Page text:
Green's Theorem

(requires JavaScript)

1. Let $C$ be the rectangle with vertices $\left(0,0\right)$, $\left(2,0\right)$, $\left(2,3\right)$, and $\left(0,3\right)$. Evaluate ${\oint }_{C}x{y}^{2}\phantom{\rule{0.2em}{0ex}}dx+{x}^{3}\phantom{\rule{0.2em}{0ex}}dy$ twice: first directly and then by using Green's Theorem.
$6$
2. Use Green's Theorem to evaluate the integral ${\int }_{C}{e}^{y}\phantom{\rule{0.2em}{0ex}}dx+2x{e}^{y}\phantom{\rule{0.2em}{0ex}}dy$ along the positively oriented square with sides $x=0$, $x=1$, $y=0$, and $y=1$.
$e-1$
3. Use Green's Theorem to evaluate the integral ${\int }_{C}{x}^{2}{y}^{2}\phantom{\rule{0.2em}{0ex}}dx+4x{y}^{3}\phantom{\rule{0.2em}{0ex}}dy$ along the positively oriented triangle with vertices $\left(0,0\right)$, $\left(1,3\right)$, and $\left(0,3\right)$.
$\frac{318}{5}$
4. Use Green's Theorem to evaluate the integral ${\int }_{C}x{e}^{-2x}\phantom{\rule{0.2em}{0ex}}dx+\left({x}^{4}+2{x}^{2}{y}^{2}\right)\phantom{\rule{0.2em}{0ex}}dy$ along the positively oriented boundary of the region between the circles ${x}^{2}+{y}^{2}=1$ and ${x}^{2}+{y}^{2}=4$.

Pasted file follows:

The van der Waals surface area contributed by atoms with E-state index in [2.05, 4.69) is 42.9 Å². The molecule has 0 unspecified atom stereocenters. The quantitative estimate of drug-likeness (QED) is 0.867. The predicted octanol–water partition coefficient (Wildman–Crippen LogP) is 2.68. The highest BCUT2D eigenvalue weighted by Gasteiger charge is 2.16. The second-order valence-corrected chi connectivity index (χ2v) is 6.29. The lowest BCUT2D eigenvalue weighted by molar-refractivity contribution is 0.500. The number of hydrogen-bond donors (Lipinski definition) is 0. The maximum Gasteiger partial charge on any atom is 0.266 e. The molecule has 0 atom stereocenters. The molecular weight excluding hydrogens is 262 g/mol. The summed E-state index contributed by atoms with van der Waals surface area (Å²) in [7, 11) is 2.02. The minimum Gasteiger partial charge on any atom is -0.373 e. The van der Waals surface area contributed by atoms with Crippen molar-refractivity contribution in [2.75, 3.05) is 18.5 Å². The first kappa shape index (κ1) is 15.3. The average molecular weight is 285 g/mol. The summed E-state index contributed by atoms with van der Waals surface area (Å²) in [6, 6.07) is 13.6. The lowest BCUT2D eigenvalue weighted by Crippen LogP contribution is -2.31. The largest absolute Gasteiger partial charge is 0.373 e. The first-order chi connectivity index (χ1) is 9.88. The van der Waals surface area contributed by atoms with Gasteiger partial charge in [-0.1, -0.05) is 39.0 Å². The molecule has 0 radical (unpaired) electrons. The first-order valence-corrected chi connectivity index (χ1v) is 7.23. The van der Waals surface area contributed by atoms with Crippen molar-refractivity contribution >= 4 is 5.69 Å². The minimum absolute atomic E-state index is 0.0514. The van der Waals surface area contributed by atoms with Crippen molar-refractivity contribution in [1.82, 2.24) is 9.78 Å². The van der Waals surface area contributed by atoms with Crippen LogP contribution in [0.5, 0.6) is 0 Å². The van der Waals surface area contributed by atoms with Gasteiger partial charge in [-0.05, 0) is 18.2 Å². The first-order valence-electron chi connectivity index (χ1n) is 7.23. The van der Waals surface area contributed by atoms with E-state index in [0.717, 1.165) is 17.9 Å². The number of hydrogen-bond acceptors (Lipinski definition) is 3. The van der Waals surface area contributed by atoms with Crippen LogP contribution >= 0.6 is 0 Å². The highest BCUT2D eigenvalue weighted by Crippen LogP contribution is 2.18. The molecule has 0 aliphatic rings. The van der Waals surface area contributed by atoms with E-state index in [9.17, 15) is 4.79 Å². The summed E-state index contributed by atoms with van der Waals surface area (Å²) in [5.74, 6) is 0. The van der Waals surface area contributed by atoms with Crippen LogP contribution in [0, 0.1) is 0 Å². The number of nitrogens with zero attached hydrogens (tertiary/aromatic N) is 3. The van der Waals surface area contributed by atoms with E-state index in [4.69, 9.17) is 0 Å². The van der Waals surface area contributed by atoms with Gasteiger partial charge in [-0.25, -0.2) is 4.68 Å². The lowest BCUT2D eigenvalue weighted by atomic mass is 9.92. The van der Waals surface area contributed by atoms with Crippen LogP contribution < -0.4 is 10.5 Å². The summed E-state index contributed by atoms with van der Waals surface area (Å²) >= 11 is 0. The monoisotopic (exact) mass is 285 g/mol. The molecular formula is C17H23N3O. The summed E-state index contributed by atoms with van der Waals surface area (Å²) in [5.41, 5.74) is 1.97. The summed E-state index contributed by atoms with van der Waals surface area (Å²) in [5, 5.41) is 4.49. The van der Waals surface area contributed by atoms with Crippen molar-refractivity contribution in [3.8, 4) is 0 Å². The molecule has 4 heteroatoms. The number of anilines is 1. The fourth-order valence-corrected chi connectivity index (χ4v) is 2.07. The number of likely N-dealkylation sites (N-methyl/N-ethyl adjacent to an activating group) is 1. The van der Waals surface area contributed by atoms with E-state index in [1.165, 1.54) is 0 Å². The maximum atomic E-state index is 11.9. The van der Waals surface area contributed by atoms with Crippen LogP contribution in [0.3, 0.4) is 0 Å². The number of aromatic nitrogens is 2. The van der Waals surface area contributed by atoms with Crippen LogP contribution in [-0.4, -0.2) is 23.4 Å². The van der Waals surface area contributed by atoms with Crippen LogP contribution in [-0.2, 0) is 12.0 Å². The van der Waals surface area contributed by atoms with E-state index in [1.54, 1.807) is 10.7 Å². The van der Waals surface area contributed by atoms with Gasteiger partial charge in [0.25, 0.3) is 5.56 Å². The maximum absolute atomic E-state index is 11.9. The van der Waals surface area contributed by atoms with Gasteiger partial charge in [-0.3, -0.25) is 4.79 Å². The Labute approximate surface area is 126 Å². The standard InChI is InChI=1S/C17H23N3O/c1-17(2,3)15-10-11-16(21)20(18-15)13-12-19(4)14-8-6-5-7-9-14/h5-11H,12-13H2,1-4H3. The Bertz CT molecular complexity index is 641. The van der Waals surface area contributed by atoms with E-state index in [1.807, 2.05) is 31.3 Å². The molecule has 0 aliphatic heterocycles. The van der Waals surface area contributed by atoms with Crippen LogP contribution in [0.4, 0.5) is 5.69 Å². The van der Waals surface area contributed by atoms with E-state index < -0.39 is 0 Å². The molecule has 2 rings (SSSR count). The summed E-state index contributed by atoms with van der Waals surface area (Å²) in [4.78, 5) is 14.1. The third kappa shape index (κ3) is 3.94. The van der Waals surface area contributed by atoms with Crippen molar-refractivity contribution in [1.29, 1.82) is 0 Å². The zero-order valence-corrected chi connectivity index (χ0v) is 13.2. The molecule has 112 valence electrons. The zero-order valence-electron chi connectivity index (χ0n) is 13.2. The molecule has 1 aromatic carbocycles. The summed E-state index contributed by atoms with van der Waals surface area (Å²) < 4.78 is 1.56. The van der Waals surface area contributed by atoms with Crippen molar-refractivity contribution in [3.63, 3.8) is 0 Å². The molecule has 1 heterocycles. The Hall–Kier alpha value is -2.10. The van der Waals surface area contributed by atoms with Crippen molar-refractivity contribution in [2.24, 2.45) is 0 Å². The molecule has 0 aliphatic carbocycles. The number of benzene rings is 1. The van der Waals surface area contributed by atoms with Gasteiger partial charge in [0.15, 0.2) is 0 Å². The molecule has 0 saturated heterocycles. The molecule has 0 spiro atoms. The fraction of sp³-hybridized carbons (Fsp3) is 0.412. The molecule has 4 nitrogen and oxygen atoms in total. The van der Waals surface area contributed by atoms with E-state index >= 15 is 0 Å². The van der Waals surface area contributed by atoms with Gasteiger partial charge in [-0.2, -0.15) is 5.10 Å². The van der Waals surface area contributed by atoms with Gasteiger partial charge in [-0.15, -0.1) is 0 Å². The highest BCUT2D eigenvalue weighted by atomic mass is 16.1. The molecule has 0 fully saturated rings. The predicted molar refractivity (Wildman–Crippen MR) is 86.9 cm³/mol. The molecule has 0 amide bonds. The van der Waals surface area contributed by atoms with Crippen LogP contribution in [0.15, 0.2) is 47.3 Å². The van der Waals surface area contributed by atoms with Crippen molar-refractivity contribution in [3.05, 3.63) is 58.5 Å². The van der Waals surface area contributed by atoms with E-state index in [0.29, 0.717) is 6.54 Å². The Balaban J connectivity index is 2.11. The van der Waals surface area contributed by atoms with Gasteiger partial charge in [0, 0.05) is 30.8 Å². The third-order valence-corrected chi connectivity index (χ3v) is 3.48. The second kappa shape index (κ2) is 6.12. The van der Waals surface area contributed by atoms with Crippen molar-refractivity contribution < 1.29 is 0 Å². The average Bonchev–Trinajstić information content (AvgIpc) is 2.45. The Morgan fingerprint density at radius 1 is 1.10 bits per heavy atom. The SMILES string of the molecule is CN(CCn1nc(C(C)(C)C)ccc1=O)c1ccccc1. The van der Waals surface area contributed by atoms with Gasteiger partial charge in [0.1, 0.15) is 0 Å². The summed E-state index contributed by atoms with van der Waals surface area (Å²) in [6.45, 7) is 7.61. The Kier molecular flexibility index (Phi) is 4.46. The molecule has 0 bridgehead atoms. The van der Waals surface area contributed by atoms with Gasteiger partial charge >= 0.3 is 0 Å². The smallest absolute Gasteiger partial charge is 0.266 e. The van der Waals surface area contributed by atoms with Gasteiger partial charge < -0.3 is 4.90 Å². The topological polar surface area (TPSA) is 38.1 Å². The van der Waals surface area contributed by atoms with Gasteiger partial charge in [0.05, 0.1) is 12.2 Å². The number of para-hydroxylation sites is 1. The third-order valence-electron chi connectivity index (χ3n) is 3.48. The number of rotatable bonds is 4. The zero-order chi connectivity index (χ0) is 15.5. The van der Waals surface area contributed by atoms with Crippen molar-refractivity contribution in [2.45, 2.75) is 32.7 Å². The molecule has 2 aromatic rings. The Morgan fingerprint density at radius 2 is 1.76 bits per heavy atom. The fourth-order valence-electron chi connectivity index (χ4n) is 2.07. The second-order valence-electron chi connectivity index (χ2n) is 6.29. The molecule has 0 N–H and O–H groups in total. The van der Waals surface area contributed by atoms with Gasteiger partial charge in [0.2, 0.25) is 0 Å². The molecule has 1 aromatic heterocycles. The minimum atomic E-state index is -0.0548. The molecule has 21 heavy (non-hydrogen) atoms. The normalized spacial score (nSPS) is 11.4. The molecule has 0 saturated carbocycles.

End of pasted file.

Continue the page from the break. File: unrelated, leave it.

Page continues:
$0$
5. Use Green's Theorem to evaluate ${\int }_{C}\mathbf{F}•\phantom{\rule{0.2em}{0ex}}d\mathbf{r}$ if $\mathbf{F}\left(x,y\right)=⟨{y}^{2}\mathrm{cos}\left(x\right),{x}^{2}+2y\mathrm{sin}\left(x\right)⟩$ and $C$ is the triangle from $\left(0,0\right)$ to $\left(2,6\right)$ to $\left(2,0\right)$ to $\left(0,0\right)$. Make sure to check the orientation of the curve.
6. Let $D$ be a region bounded by a simple closed path $C$ in the $xy\text{-plane}$. Use Green's Theorem to prove that the coordinates of the centroid $\left(\stackrel{‾}{x},\stackrel{‾}{y}\right)$ of $D$ are

$\stackrel{‾}{x}=\frac{1}{2A}{\oint }_{C}{x}^{2}\phantom{\rule{0.2em}{0ex}}dy$ and $\stackrel{‾}{y}=-\frac{1}{2A}{\oint }_{C}{y}^{2}\phantom{\rule{0.2em}{0ex}}dx$,

where $A$ is the area of $D$.

7. Use a path integral to find the centroid of the triangle with vertices $\left(0,0\right)$, $\left(1,0\right)$, and $\left(0,1\right)$.
$\left(\frac{1}{3},\frac{1}{3}\right)$